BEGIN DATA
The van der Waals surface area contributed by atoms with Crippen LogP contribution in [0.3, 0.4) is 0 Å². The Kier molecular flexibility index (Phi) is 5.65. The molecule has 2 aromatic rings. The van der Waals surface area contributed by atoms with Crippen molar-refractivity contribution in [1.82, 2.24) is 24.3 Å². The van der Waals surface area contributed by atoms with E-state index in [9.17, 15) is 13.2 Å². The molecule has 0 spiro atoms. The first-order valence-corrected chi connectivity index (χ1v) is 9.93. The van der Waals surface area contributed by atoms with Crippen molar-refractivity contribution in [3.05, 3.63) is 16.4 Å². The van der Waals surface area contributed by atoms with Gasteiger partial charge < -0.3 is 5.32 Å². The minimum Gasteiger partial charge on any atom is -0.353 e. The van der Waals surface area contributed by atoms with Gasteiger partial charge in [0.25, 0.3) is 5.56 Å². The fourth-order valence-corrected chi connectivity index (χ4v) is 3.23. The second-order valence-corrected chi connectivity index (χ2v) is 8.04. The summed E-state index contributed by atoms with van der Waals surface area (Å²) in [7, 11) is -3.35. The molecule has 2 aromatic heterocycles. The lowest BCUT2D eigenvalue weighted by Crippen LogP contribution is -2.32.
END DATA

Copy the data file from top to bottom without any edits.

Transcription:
The van der Waals surface area contributed by atoms with Crippen LogP contribution in [0.3, 0.4) is 0 Å². The Kier molecular flexibility index (Phi) is 5.65. The molecule has 2 aromatic rings. The van der Waals surface area contributed by atoms with Crippen molar-refractivity contribution in [1.82, 2.24) is 24.3 Å². The van der Waals surface area contributed by atoms with E-state index in [9.17, 15) is 13.2 Å². The molecule has 0 spiro atoms. The first-order valence-corrected chi connectivity index (χ1v) is 9.93. The van der Waals surface area contributed by atoms with Crippen molar-refractivity contribution in [3.05, 3.63) is 16.4 Å². The van der Waals surface area contributed by atoms with Gasteiger partial charge < -0.3 is 5.32 Å². The minimum Gasteiger partial charge on any atom is -0.353 e. The van der Waals surface area contributed by atoms with Gasteiger partial charge in [0.25, 0.3) is 5.56 Å². The fourth-order valence-corrected chi connectivity index (χ4v) is 3.23. The second-order valence-corrected chi connectivity index (χ2v) is 8.04. The summed E-state index contributed by atoms with van der Waals surface area (Å²) in [7, 11) is -3.35. The molecule has 2 aromatic heterocycles. The lowest BCUT2D eigenvalue weighted by Crippen LogP contribution is -2.32.